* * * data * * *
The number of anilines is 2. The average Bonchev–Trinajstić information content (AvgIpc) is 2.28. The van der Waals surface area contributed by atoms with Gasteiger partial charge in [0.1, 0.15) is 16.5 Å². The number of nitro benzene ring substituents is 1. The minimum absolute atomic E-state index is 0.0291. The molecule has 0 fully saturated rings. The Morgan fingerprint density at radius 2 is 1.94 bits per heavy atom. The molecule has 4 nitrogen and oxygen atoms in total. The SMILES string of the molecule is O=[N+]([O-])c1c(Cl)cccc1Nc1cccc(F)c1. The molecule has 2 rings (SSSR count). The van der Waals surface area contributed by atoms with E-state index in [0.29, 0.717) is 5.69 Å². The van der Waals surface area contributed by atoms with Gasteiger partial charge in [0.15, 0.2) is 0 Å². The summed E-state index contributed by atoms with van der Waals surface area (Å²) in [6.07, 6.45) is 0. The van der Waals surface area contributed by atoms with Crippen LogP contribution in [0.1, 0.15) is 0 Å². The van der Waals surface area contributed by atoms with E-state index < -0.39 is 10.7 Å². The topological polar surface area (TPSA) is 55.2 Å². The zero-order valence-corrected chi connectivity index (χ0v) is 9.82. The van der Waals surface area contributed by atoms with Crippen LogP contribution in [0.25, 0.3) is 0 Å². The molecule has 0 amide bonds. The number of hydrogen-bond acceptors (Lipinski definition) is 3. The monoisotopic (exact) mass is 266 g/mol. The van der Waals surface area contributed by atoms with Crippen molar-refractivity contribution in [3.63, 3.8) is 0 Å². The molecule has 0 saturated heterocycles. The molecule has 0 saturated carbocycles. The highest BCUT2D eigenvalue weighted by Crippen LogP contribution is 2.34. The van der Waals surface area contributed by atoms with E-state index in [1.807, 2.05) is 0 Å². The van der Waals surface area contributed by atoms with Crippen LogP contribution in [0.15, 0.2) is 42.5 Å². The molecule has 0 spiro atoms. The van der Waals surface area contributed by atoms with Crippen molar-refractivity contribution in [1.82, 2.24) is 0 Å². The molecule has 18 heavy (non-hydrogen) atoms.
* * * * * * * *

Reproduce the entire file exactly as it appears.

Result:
The number of anilines is 2. The average Bonchev–Trinajstić information content (AvgIpc) is 2.28. The van der Waals surface area contributed by atoms with Gasteiger partial charge in [0.1, 0.15) is 16.5 Å². The number of nitro benzene ring substituents is 1. The minimum absolute atomic E-state index is 0.0291. The molecule has 0 fully saturated rings. The Morgan fingerprint density at radius 2 is 1.94 bits per heavy atom. The molecule has 4 nitrogen and oxygen atoms in total. The SMILES string of the molecule is O=[N+]([O-])c1c(Cl)cccc1Nc1cccc(F)c1. The molecule has 2 rings (SSSR count). The van der Waals surface area contributed by atoms with E-state index in [0.29, 0.717) is 5.69 Å². The van der Waals surface area contributed by atoms with Gasteiger partial charge in [0.15, 0.2) is 0 Å². The summed E-state index contributed by atoms with van der Waals surface area (Å²) in [6.07, 6.45) is 0. The van der Waals surface area contributed by atoms with Crippen LogP contribution in [0.1, 0.15) is 0 Å². The van der Waals surface area contributed by atoms with E-state index < -0.39 is 10.7 Å². The topological polar surface area (TPSA) is 55.2 Å². The zero-order valence-corrected chi connectivity index (χ0v) is 9.82. The van der Waals surface area contributed by atoms with Crippen LogP contribution in [0.25, 0.3) is 0 Å². The molecule has 0 amide bonds. The number of hydrogen-bond acceptors (Lipinski definition) is 3. The monoisotopic (exact) mass is 266 g/mol. The van der Waals surface area contributed by atoms with Crippen molar-refractivity contribution in [3.63, 3.8) is 0 Å². The molecule has 0 saturated heterocycles. The molecule has 0 saturated carbocycles. The highest BCUT2D eigenvalue weighted by Crippen LogP contribution is 2.34. The van der Waals surface area contributed by atoms with E-state index in [1.807, 2.05) is 0 Å². The van der Waals surface area contributed by atoms with Crippen LogP contribution in [0.15, 0.2) is 42.5 Å². The molecule has 0 spiro atoms. The van der Waals surface area contributed by atoms with Crippen molar-refractivity contribution in [1.82, 2.24) is 0 Å². The molecule has 18 heavy (non-hydrogen) atoms.